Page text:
• 8. Make sure the DIP switches (SW6) are set as shown in figure below, which allows the ZCU102 board to boot from the SD-MMC card.
IMG-20160511-WA0003.jpg
9. Optional: Open a serial communication terminal software like TeraTerm, and set up a new serial communicaiton as shown in below figure.
teraterm_2.png
Click on "New Connection" and select Interface 0 and click OK (as shown in below figure).
teraterm_1.png
Click on Setup -> Serial Port and make sure to setup as shown in below figure
teraterm_4.png
User can see the following on the serial terminal
teraterm_3.png
After linux boot is complete, you see the Petalinux login prompt, as shown in below figure
teraterm_5.png
  • Run Qt GUI application
  • A Linux application with Qt-based GUI is provided with the package included on the SD-MMC memory card. This application provides options to user to exercise different modes of the demonstration. User can select Test Pattern Generator (TPG) samples or External audio source (requires the XA3 adapter card, aux cable and audio source for testing).

  • User can select to perform FFT computation in APU (run as software code on the PS) or in PL (run in the FPGA fabric as a hardware IP core).

  • User can also apply various windowing techniques on input samples before performing FFT.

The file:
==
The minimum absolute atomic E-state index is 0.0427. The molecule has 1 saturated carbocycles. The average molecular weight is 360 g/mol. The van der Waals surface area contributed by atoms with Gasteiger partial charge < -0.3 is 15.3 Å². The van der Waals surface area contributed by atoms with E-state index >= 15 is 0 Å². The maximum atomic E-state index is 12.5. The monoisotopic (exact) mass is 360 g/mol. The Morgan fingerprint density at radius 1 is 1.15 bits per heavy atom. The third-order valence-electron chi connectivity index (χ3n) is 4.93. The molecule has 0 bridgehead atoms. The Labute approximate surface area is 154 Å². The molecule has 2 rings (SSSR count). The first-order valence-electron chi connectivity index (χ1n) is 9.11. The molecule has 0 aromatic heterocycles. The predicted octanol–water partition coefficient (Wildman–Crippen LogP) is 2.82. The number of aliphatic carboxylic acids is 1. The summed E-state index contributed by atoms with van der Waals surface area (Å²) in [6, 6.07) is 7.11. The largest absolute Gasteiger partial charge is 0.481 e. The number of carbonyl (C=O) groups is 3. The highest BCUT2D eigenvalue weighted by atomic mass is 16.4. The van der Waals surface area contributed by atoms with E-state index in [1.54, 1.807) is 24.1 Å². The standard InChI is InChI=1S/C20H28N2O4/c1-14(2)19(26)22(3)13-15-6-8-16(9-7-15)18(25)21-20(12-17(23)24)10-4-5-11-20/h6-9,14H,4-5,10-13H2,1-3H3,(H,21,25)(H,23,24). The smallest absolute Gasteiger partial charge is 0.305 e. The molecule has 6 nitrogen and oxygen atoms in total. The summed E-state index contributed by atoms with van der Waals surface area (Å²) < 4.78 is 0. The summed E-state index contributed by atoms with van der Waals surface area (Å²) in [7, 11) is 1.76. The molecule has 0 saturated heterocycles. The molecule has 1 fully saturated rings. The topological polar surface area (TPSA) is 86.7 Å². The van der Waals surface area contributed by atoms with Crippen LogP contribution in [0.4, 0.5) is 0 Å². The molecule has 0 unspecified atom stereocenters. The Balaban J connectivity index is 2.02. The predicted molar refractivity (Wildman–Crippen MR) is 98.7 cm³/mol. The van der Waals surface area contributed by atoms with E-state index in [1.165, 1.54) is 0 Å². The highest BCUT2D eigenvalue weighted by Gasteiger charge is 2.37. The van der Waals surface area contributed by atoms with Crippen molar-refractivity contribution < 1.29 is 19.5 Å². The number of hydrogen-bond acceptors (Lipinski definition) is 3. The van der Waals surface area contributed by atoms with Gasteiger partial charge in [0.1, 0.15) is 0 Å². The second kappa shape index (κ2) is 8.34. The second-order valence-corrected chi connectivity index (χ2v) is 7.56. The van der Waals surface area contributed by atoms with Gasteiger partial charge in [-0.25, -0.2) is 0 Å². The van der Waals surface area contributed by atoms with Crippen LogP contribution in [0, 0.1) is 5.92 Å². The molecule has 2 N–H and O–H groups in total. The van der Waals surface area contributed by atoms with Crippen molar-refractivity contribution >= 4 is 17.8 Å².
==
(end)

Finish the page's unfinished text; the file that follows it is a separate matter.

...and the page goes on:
• Powering on the Qt-based GUI application demo

    • Make sure the monitor is set for DP Ultra HD (4K) resolution.
    • Turn on power switch (J52)
  • Note: The Linux image and Qt based GUI application will be loaded from the SD-MMC memory card.
    • The Linux image will load and the frame buffer console is displayed on the monitor.
    • The Qt based GUI will load
    • When the GUI starts up, the demonstration starts with FFT being computed by software running in APU on samples coming from TPG in PL.

  • Running the Qt-based GUI application demo

  • Exercise different options by pressing the buttons available in the GUI to evaluate the different use cases mentioned below.

IMG_20160808_101035.jpg

  • Test Start/Pause

  • Demonstration can be paused at any instant by clicking on Pause button, as shown in figure below.
IMG_20160511_115138.jpg
  • Input Source

  • There are two sources of data samples.
Use case
Input source
  • || 1 || Hardware Test Pattern Generator (TPG in PL). This is the default option. ||
  • || 2 || External audio input(through XA3 SYSMON Headphone Adapter card) ||